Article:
Biggest Sources of Conflict in Buildings and HOAs

Management and legal professionals spill the beans on what makes for the most conflict in the communities they handle.
Is it noise? Uneven enforcement of rules? Interpersonal conflict? Find out what the biggest sore spots tend to be in buildings and HOAs. 

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3 Comments

  • My buyer in great neck submitted an application to the Mgt company on 9/21/16. The board did not meet in Oct. nor have they scheduled a meeting in Nov. What recourse do I have to move the process?
  • I have some nice examples of the biggest conflicts of interest. One woman runs for vice president of the board just so that she can sell her unit to anyone who can give her the cash that she's yearning for. The president, since he will eventually will do the same thing, goes along with it. After she sells in 8 months the co-op president sends a unanimous letter to all the shareholders saying only that the vice president "retired" Now the co-op president is selling, under a cloud though. Not so fast, not so fast. Nice examples, no?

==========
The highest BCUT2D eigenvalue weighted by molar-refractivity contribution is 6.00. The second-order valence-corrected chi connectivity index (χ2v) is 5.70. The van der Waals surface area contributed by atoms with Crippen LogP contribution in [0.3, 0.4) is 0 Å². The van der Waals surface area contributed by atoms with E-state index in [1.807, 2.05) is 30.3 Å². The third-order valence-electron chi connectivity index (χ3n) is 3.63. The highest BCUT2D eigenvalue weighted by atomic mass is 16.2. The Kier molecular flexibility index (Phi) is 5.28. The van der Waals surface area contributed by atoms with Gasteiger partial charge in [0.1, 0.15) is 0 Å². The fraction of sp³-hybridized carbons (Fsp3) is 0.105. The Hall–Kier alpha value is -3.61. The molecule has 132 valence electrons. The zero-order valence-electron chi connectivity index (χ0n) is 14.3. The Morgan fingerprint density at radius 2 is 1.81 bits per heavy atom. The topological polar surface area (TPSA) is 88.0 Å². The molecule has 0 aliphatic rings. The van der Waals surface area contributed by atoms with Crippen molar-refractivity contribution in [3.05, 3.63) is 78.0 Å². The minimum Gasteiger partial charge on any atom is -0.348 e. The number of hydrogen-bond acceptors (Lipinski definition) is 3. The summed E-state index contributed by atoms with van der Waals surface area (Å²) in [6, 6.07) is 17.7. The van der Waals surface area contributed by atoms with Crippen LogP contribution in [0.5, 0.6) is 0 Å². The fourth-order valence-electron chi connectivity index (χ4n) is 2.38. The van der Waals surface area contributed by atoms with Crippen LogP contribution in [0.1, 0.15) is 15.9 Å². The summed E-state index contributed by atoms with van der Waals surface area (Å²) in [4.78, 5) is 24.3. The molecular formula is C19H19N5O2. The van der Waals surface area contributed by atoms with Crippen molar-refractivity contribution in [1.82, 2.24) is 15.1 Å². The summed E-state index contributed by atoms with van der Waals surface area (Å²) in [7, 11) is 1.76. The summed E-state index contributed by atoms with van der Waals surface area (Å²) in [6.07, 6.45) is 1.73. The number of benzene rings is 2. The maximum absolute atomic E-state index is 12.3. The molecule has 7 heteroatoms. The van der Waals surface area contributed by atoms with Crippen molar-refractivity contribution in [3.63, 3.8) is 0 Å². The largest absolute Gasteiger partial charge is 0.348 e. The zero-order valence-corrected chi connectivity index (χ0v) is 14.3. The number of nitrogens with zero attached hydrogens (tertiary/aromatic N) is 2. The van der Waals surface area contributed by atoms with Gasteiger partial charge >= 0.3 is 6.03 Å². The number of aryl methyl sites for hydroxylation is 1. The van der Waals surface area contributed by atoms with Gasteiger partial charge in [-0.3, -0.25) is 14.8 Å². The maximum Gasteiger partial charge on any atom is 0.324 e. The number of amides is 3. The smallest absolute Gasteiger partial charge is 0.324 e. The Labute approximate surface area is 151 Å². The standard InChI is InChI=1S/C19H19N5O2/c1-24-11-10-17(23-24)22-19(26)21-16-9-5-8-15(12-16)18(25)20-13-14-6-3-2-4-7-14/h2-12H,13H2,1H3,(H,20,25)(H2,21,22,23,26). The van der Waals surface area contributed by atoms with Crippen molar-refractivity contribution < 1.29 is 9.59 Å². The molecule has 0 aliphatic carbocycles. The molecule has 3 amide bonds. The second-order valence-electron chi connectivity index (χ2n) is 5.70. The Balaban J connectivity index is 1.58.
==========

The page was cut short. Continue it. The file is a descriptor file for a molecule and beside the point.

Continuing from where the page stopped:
• Here's a super conflict of interest for you. I live in a 55-unit HDFC coop that has been self-managed since it was converted from a rental to a coop more than 10 years ago. The shareholders who we vote to be volunteer board members are the same people we (the coop) pay to be the management. Every one of our board five members receives monthly payments for services to help manage the building - and, of course, they determine how much they should be paid. They won't say how much they each get or what services they provide or answer any of my questions about the business of our coop. We just received the 2017 audit and the "management fee" was over $98,000 and this does not include the salary we pay the porter, or the outside bookkeeper and auditor. Goes without saying, but I don't vote for any shareholder who will be a volunteer board member and accept payment to be part of the management team.